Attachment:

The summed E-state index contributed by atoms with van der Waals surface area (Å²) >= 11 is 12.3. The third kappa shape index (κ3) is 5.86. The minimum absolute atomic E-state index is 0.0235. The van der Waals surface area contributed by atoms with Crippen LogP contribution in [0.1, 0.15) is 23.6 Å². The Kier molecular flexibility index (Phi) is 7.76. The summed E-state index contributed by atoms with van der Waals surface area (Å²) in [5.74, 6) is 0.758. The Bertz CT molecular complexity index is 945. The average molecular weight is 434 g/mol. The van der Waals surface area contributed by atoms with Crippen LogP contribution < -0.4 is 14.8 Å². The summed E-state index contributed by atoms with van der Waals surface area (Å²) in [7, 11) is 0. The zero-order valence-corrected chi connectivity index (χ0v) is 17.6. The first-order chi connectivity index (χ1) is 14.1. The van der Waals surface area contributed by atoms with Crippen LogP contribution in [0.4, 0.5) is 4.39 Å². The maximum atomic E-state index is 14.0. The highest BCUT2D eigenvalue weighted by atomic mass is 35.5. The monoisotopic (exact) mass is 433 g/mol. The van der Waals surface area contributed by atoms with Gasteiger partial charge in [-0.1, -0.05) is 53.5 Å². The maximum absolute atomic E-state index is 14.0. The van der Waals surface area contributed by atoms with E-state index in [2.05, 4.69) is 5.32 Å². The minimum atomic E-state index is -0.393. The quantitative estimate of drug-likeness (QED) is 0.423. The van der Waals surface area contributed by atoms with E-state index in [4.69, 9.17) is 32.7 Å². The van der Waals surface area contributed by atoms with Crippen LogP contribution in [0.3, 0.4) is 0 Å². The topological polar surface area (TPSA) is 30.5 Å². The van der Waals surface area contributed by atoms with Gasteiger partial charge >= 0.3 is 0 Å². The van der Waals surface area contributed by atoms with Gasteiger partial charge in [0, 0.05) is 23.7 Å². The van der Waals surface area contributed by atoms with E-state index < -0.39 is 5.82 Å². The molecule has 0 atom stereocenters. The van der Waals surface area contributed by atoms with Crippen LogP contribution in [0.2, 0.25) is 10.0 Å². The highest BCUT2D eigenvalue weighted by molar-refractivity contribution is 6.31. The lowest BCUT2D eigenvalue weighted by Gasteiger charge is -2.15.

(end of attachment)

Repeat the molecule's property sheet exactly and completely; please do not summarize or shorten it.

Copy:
The summed E-state index contributed by atoms with van der Waals surface area (Å²) >= 11 is 12.3. The third kappa shape index (κ3) is 5.86. The minimum absolute atomic E-state index is 0.0235. The van der Waals surface area contributed by atoms with Crippen LogP contribution in [0.1, 0.15) is 23.6 Å². The Kier molecular flexibility index (Phi) is 7.76. The summed E-state index contributed by atoms with van der Waals surface area (Å²) in [5.74, 6) is 0.758. The Bertz CT molecular complexity index is 945. The average molecular weight is 434 g/mol. The van der Waals surface area contributed by atoms with Crippen LogP contribution < -0.4 is 14.8 Å². The summed E-state index contributed by atoms with van der Waals surface area (Å²) in [7, 11) is 0. The zero-order valence-corrected chi connectivity index (χ0v) is 17.6. The first-order chi connectivity index (χ1) is 14.1. The van der Waals surface area contributed by atoms with Crippen LogP contribution in [0.4, 0.5) is 4.39 Å². The maximum atomic E-state index is 14.0. The highest BCUT2D eigenvalue weighted by atomic mass is 35.5. The monoisotopic (exact) mass is 433 g/mol. The van der Waals surface area contributed by atoms with Gasteiger partial charge in [-0.1, -0.05) is 53.5 Å². The maximum absolute atomic E-state index is 14.0. The van der Waals surface area contributed by atoms with E-state index in [2.05, 4.69) is 5.32 Å². The minimum atomic E-state index is -0.393. The quantitative estimate of drug-likeness (QED) is 0.423. The van der Waals surface area contributed by atoms with E-state index in [4.69, 9.17) is 32.7 Å². The van der Waals surface area contributed by atoms with Crippen LogP contribution in [0.3, 0.4) is 0 Å². The topological polar surface area (TPSA) is 30.5 Å². The van der Waals surface area contributed by atoms with Gasteiger partial charge >= 0.3 is 0 Å². The van der Waals surface area contributed by atoms with Gasteiger partial charge in [0, 0.05) is 23.7 Å². The van der Waals surface area contributed by atoms with E-state index < -0.39 is 5.82 Å². The molecule has 0 atom stereocenters. The van der Waals surface area contributed by atoms with Crippen LogP contribution in [0.2, 0.25) is 10.0 Å². The highest BCUT2D eigenvalue weighted by molar-refractivity contribution is 6.31. The lowest BCUT2D eigenvalue weighted by Gasteiger charge is -2.15.